Teens, especially older ones, are accustomed to having increased control and independence in their lives. Cancer largely robs them of this newly experienced freedom,, and may cause friction between the teen and his or her parents. Yet even if they are resistant to parental guidance, Dr. Carpentier says teens do need parental help to make decisions which impact their future and which may be especially difficult for a teen to consider, such as future fertility. This is particularly important as cancers which involve the male and female reproductive organs are among the most common in teen cancer diagnoses.
Dr. Carpentier advises parents to engage in clear, straight forward communication and include teens with cancer as important partners in their medical treatment. This includes providing teens with cancer with choices whenever possible in order to maintain some sense of independence and control during a difficult time period. As examples, Dr. Carpentier suggests consulting with the teen on decisions presented by the medical team to the family such as preferred time of day to receive chemotherapy or allowing the teen to decide whether to wear a hospital gown or something more creative. She says this provides teens with some sense of normalcy during what may otherwise be a particularly dependent stage in their lives.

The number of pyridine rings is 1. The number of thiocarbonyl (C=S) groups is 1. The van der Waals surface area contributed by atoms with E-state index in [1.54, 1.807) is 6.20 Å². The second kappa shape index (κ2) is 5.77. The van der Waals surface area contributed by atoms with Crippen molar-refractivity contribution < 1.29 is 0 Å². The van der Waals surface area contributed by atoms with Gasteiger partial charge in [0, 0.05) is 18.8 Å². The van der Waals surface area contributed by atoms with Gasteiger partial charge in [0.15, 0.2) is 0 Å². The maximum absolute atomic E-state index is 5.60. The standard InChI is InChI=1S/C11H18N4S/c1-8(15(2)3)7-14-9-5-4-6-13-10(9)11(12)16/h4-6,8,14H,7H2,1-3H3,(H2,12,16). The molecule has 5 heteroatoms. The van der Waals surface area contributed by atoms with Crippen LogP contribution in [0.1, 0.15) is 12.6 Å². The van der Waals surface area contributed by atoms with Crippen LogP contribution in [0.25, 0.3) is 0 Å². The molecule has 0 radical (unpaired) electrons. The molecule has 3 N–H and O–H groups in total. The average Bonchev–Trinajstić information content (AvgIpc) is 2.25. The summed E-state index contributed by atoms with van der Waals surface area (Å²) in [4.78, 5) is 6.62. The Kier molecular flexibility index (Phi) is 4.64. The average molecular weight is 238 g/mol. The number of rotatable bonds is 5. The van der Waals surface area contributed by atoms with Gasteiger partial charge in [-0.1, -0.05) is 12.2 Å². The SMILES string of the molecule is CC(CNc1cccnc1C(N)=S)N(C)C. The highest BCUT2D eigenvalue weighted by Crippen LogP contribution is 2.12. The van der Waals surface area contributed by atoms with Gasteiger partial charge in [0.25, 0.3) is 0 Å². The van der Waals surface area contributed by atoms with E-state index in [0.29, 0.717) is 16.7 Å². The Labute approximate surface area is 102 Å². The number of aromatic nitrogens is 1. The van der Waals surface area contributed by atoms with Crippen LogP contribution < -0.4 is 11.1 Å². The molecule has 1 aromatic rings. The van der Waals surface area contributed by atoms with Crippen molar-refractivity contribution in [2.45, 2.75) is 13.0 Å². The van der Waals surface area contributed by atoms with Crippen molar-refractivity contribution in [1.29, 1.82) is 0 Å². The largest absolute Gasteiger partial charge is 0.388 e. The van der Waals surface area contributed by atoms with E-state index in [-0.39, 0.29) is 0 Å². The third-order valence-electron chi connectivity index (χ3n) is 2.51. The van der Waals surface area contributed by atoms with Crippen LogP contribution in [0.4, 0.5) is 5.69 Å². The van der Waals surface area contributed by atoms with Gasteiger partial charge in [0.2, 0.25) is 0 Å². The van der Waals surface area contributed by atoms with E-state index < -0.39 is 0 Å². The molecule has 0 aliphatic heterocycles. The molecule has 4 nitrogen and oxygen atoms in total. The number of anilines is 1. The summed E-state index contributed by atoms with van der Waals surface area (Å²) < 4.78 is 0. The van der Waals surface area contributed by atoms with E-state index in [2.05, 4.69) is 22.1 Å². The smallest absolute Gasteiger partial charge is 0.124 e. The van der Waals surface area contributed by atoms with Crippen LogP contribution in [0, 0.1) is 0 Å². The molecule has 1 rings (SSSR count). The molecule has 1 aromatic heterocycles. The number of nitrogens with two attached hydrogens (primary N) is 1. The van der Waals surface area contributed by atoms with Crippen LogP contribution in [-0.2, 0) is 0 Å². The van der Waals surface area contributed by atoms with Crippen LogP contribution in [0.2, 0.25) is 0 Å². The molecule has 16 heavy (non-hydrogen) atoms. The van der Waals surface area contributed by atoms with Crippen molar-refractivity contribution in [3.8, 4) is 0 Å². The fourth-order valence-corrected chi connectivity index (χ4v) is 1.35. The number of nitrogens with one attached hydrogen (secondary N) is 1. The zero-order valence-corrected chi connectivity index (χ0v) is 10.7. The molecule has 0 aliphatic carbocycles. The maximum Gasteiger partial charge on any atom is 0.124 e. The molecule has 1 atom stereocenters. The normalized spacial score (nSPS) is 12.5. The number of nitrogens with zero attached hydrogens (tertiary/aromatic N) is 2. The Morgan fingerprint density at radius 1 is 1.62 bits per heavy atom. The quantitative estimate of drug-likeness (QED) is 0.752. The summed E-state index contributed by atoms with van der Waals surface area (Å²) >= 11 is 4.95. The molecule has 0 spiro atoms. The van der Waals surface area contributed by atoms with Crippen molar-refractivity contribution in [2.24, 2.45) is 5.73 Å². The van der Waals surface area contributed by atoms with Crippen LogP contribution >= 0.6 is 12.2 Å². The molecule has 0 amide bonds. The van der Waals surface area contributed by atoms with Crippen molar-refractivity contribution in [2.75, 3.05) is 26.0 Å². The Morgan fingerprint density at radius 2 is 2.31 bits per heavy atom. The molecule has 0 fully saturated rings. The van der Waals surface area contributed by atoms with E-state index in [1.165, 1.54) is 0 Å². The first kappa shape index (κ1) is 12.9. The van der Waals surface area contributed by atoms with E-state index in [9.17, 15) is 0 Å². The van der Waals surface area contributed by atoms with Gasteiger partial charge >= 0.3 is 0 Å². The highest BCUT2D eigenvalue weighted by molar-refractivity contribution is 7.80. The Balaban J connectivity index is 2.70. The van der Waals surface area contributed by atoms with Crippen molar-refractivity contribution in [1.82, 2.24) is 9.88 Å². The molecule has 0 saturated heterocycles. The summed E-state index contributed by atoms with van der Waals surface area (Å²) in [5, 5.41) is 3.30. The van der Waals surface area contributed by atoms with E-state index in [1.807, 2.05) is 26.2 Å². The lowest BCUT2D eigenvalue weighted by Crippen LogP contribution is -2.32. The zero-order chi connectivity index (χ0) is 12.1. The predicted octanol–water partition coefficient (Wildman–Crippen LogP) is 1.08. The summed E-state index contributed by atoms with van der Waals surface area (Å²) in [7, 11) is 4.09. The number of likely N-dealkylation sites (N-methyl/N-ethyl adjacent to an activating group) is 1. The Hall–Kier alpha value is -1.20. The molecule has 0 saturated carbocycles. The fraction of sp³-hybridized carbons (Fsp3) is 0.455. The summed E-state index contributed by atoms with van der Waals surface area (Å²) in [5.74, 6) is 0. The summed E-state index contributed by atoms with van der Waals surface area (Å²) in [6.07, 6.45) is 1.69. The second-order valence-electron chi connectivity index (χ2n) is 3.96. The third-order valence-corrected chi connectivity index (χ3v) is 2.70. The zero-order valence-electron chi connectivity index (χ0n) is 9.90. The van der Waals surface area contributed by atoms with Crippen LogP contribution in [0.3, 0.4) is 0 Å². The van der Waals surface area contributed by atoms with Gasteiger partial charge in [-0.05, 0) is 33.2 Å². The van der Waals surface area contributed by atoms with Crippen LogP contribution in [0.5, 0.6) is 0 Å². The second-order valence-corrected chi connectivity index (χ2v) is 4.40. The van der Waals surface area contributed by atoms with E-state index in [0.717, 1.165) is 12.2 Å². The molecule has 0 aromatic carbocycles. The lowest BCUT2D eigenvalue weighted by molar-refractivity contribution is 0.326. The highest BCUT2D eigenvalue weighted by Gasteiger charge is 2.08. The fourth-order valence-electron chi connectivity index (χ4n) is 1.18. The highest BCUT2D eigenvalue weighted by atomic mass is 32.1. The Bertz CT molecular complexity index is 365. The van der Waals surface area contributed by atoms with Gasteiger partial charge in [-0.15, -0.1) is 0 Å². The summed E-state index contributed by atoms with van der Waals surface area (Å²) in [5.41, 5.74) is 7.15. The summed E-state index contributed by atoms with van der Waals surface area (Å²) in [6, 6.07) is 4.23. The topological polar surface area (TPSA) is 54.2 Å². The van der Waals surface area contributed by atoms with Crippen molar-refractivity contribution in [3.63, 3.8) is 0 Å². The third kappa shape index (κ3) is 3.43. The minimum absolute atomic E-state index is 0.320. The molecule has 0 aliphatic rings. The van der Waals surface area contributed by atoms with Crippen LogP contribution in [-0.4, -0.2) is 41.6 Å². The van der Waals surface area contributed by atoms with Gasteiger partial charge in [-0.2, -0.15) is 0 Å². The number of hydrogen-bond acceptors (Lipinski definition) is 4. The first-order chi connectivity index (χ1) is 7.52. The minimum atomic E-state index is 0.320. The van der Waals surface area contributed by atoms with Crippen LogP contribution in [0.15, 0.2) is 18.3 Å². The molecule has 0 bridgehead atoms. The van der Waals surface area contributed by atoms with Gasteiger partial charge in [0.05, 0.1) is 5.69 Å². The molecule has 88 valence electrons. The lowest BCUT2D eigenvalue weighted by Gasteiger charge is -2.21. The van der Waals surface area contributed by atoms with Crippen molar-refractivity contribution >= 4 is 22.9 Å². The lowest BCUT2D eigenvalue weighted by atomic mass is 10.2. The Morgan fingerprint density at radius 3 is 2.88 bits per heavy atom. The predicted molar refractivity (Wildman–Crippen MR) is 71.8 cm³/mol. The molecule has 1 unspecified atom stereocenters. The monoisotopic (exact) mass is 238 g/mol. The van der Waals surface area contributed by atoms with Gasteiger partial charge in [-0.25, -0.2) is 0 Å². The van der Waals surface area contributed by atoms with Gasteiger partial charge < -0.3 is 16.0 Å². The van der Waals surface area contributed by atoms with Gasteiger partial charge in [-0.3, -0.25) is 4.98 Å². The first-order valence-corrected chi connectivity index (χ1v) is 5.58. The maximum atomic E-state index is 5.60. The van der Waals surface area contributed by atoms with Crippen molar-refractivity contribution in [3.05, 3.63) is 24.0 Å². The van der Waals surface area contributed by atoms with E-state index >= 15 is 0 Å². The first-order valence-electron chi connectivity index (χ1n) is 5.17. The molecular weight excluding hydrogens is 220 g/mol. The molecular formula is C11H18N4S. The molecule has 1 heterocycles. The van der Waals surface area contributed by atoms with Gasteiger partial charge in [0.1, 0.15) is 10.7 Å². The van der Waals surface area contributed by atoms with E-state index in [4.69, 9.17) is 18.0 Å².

In her study of 39 teens diagnosed with cancer, approximately 40 percent were involved in a dating relationship. While she didn't follow them long-term to see what happened to the relationship did it continue or did it disintegrate Dr. Carpentier did find that aspects of those dating relationships, such as level of support, conflict, and anxiety, were significantly related to teens' quality of life, distress, and engagement in healthy versus unhealthy behav
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